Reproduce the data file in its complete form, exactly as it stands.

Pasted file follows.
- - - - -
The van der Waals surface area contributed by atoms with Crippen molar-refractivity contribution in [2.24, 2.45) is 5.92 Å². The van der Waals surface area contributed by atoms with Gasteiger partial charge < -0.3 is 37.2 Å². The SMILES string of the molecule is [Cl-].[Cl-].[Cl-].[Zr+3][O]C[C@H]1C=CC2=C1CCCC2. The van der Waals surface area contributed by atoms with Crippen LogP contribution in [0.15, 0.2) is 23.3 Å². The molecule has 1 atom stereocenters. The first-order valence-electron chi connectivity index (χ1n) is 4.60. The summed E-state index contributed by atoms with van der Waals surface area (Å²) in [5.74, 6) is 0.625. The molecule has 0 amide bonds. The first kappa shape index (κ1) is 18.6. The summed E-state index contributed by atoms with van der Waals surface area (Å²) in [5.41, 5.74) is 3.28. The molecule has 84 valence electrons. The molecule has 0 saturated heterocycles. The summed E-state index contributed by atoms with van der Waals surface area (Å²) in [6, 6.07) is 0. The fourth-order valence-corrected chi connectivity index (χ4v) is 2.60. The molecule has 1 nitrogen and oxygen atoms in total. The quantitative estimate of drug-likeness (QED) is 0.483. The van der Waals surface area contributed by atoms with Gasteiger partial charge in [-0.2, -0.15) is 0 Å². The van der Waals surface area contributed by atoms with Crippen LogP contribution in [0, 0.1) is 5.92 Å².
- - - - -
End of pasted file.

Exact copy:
The van der Waals surface area contributed by atoms with Crippen molar-refractivity contribution in [2.24, 2.45) is 5.92 Å². The van der Waals surface area contributed by atoms with Gasteiger partial charge < -0.3 is 37.2 Å². The SMILES string of the molecule is [Cl-].[Cl-].[Cl-].[Zr+3][O]C[C@H]1C=CC2=C1CCCC2. The van der Waals surface area contributed by atoms with Crippen LogP contribution in [0.15, 0.2) is 23.3 Å². The molecule has 1 atom stereocenters. The first-order valence-electron chi connectivity index (χ1n) is 4.60. The summed E-state index contributed by atoms with van der Waals surface area (Å²) in [5.74, 6) is 0.625. The molecule has 0 amide bonds. The first kappa shape index (κ1) is 18.6. The summed E-state index contributed by atoms with van der Waals surface area (Å²) in [5.41, 5.74) is 3.28. The molecule has 84 valence electrons. The molecule has 0 saturated heterocycles. The summed E-state index contributed by atoms with van der Waals surface area (Å²) in [6, 6.07) is 0. The fourth-order valence-corrected chi connectivity index (χ4v) is 2.60. The molecule has 1 nitrogen and oxygen atoms in total. The quantitative estimate of drug-likeness (QED) is 0.483. The van der Waals surface area contributed by atoms with Gasteiger partial charge in [-0.2, -0.15) is 0 Å². The van der Waals surface area contributed by atoms with Crippen LogP contribution in [0, 0.1) is 5.92 Å².